From care to access, people with disabilities face a host of barriers in conflict-affected areas of Ukraine. Facilities and procedures are often ill-adapted to their needs, a priority in areas where shelling occurs on a quasi-daily basis.
The ongoing conflict in Eastern Ukraine destroyed and damaged houses, roads and infrastructures, consequently reducing the population’s freedom of movement. Displacing about 1 million people, the conflict created physical disconnection between large urban centres and their peripheries, particularly affecting people with disabilities.
People with disabilities do not, at present, enjoy sufficient access to information, preparation and support during a conflict-triggered evacuation. This exclusion diminishes their capacity to evacuate, or be evacuated, in a safe and timely fashion.
Multiple reasons cause that exclusion. Cut off from information, people with disabilities – for instance those who have hearing or vision impairments and/or lack assisting devices – may be unable to hear news broadcasted on TV or radio. In addition, they often live far away from families and friends: this stems in part from the conflict which forced people into displacement and disrupted pre-existing social networks.
Isolation is also caused by damaged transportation networks, disrupted by the contact line, and a general lack of public services and health infrastructures in conflict-affected areas. While people with disabilities are more likely to need special medical care and essential equipments (such as hearing aids, wheelchairs, communication aids), staff who remain in conflict-affected areas are often not trained as specialists and consequently might be unable to provide adapted assistance. As a result, people with disabilities most often stay in ill-equipped facilities and wait a long time for needed assistance.
The situation in Eastern Ukraine illustrates how the implementation of international norms, including those that concern disability, is lagging in some national contexts. Recent policy change did not improve the situation for people with reduced mobility. While humanitarian assistance can improve their situation in the short term, an effective national legal framework is still needed in the long-term.
In this context, ACTED and its sister organization IMPACT, strive to contribute to better consideration of people with disabilities in humanitarian aid planning and delivery. For instance, both organizations collect data using the Washington Group Set of Questions related to seeing, hearing, walking, cognition, self-care and communication impairments and accessibility barriers. Furthermore, ACTED and IMPACT inform communities about projects implemented by humanitarian organizations which can have a positive influence on their life.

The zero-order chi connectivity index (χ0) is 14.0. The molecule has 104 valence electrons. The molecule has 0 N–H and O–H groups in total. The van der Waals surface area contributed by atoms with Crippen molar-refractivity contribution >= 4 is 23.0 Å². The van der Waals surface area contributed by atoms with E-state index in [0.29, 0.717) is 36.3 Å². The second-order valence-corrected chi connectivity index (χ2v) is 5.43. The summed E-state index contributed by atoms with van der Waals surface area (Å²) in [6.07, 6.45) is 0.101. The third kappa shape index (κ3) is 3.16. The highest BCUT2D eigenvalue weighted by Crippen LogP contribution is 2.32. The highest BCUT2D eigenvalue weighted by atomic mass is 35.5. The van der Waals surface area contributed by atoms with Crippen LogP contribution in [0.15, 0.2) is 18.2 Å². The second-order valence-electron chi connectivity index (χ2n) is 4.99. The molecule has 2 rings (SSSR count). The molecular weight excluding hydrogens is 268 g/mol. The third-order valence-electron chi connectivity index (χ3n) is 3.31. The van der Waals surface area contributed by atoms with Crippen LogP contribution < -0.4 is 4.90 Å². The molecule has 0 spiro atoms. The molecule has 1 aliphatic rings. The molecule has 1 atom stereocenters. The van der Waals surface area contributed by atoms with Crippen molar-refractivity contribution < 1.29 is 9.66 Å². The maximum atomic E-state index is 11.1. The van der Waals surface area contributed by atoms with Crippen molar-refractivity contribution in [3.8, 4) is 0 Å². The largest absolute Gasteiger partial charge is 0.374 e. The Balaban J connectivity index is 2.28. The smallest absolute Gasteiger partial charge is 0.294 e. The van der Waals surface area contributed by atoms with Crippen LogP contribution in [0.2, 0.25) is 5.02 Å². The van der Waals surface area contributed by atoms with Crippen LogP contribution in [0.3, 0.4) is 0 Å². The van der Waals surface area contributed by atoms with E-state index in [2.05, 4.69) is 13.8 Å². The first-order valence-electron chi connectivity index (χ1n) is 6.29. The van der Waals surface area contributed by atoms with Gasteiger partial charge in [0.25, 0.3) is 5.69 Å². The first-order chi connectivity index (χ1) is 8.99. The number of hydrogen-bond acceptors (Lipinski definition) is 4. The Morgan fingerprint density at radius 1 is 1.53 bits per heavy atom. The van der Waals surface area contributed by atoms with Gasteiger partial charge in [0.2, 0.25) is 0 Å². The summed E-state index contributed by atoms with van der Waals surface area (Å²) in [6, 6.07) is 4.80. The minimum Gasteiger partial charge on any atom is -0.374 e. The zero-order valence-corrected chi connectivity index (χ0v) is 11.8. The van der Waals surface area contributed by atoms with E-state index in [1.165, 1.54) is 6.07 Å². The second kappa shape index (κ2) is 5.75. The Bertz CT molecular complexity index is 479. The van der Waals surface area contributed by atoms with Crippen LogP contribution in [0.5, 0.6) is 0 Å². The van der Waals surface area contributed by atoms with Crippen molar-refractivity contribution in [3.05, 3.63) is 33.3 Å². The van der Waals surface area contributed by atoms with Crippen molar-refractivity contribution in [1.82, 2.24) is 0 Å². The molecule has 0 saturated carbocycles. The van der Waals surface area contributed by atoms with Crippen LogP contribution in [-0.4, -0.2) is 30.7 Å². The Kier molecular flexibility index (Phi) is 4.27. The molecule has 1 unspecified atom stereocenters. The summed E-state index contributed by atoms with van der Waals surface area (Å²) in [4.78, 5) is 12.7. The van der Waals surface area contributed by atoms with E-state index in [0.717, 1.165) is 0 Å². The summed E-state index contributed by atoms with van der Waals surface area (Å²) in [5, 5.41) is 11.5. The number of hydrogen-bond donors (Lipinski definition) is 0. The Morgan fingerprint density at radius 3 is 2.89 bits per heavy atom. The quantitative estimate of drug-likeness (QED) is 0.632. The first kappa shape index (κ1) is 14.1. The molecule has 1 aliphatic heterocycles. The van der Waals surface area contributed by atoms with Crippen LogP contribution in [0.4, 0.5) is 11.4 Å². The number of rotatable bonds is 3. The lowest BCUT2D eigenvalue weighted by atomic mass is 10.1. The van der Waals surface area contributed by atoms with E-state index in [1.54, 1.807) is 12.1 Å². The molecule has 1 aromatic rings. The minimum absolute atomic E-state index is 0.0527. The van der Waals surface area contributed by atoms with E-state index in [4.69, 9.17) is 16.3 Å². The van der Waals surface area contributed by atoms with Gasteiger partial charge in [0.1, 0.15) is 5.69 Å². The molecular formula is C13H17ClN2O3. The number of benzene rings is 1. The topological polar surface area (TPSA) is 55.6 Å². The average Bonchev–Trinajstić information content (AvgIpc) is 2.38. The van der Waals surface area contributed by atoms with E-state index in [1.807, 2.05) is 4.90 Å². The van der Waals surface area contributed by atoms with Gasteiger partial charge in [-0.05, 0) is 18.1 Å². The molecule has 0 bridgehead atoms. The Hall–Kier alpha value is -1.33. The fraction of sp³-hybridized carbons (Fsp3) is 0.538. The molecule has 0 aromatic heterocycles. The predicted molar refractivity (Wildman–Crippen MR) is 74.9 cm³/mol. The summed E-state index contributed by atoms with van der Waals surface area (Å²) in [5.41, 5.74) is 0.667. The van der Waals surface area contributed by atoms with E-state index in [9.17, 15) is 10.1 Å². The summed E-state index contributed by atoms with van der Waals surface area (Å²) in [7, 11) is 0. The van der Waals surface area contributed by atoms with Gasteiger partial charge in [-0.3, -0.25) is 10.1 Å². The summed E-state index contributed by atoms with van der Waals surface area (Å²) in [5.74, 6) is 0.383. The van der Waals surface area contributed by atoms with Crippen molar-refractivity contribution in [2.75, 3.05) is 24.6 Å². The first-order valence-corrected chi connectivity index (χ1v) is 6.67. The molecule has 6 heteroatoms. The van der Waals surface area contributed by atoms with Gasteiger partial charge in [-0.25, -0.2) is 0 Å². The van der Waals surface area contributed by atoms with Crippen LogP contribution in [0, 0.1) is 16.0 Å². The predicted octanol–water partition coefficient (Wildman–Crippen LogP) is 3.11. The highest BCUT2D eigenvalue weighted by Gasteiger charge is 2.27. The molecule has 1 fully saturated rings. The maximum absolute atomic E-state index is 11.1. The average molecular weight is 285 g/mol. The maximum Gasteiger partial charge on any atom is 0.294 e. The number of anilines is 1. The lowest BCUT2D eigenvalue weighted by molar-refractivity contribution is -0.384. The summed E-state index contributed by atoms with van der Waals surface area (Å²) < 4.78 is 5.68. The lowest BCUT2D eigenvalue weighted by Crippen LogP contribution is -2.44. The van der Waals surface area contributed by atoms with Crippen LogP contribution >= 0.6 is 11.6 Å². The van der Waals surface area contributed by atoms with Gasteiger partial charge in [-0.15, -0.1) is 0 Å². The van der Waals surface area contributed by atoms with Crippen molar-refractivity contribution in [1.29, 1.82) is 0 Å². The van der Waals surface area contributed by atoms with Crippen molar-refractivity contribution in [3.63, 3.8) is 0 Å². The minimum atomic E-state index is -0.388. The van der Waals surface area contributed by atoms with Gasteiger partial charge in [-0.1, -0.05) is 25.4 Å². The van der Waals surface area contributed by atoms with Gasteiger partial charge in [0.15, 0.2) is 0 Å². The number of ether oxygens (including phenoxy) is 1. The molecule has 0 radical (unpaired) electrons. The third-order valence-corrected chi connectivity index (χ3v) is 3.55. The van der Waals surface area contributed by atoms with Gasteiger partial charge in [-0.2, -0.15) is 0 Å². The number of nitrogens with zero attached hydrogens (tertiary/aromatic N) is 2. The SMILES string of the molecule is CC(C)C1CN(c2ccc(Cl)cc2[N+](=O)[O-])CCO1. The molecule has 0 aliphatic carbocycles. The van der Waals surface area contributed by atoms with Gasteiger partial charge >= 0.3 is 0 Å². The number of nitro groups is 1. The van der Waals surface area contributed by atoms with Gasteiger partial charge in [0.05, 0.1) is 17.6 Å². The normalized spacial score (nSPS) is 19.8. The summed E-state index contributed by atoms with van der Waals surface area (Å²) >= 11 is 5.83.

Under its 2019-2020 cash program, ACTED aims to support at least 1 000 people with disabilities/limited mobility. This represents 3% of all registered people with disabilities in Donetsk and Luhansk regions. Through the distribution of emergency cash, beneficiaries will be able to meet their basic needs, including in the sectors of food, winterization, and health. Adapting its humanitarian action to the context, ACTED works for instance with financial service providers who offer a home delivery modality, ensuring that people with limited mobility can receive and benefit from the cash assistance. On average, 98% are satisfied with the assistance distributed, with 95 % noting the importance of home delivery.
Starting in 2019, the ACTED-led 3P Consortium works jointly with local authorities and communities to develop mitigation and evacuation plans, so that specific barriers faced by people with disabilities are systematically taken into account. Indeed, there is currently little consideration given to protection when equipping emergency shelters, building material reserves or evacuation planning.
Good example to follow
Many European countries made concrete improvements on different aspects towards people with disabilities. As an example, Sweden developed laws and concrete measures to improve access to work for people with disabilities. The country created a barrier-free environment for them by establishing adequately equipped buildings, transport system and ensuring free medical, psychological, social and educational personal assistance. Swedish authorities also actively use the Internet to communicate with citizens. Going beyond traditional means of communication, modern technologies give to people with disabilites greater access to information and, subsequently, freedom of action.
Efforts to improve consideration of people with disabilities form part of ACTED’s global commitment to Zero Exclusion.